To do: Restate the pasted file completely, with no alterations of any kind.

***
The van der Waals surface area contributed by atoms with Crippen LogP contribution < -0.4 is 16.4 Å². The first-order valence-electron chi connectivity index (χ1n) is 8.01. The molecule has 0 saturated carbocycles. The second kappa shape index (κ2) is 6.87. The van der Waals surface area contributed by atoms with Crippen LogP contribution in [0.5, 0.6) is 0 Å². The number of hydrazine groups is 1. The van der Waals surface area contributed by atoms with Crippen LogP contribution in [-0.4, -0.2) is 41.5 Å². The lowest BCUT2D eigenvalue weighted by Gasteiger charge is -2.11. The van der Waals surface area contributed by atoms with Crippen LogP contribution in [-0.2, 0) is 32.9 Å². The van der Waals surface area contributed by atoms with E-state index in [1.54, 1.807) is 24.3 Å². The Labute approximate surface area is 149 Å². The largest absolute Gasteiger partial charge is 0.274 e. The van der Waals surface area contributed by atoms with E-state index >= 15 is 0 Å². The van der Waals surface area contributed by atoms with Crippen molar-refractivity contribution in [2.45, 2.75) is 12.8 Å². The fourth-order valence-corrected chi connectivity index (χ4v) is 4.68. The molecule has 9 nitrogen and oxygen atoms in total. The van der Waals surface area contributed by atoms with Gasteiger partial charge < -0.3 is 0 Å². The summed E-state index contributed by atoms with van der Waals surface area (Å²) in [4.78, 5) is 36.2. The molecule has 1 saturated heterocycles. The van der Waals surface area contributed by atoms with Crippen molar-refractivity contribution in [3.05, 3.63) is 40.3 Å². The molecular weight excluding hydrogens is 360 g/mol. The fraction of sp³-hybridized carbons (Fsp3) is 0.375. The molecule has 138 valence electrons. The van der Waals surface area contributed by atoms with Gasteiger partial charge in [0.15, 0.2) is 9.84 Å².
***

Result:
The van der Waals surface area contributed by atoms with Crippen LogP contribution < -0.4 is 16.4 Å². The first-order valence-electron chi connectivity index (χ1n) is 8.01. The molecule has 0 saturated carbocycles. The second kappa shape index (κ2) is 6.87. The van der Waals surface area contributed by atoms with Crippen LogP contribution in [0.5, 0.6) is 0 Å². The number of hydrazine groups is 1. The van der Waals surface area contributed by atoms with Crippen LogP contribution in [-0.4, -0.2) is 41.5 Å². The lowest BCUT2D eigenvalue weighted by Gasteiger charge is -2.11. The van der Waals surface area contributed by atoms with Crippen LogP contribution in [-0.2, 0) is 32.9 Å². The van der Waals surface area contributed by atoms with E-state index in [1.54, 1.807) is 24.3 Å². The Labute approximate surface area is 149 Å². The largest absolute Gasteiger partial charge is 0.274 e. The van der Waals surface area contributed by atoms with E-state index >= 15 is 0 Å². The van der Waals surface area contributed by atoms with Crippen molar-refractivity contribution in [2.45, 2.75) is 12.8 Å². The fourth-order valence-corrected chi connectivity index (χ4v) is 4.68. The molecule has 9 nitrogen and oxygen atoms in total. The van der Waals surface area contributed by atoms with Gasteiger partial charge < -0.3 is 0 Å². The summed E-state index contributed by atoms with van der Waals surface area (Å²) in [4.78, 5) is 36.2. The molecule has 1 saturated heterocycles. The van der Waals surface area contributed by atoms with Crippen molar-refractivity contribution in [3.05, 3.63) is 40.3 Å². The molecular weight excluding hydrogens is 360 g/mol. The fraction of sp³-hybridized carbons (Fsp3) is 0.375. The molecule has 138 valence electrons. The van der Waals surface area contributed by atoms with Gasteiger partial charge in [0.15, 0.2) is 9.84 Å².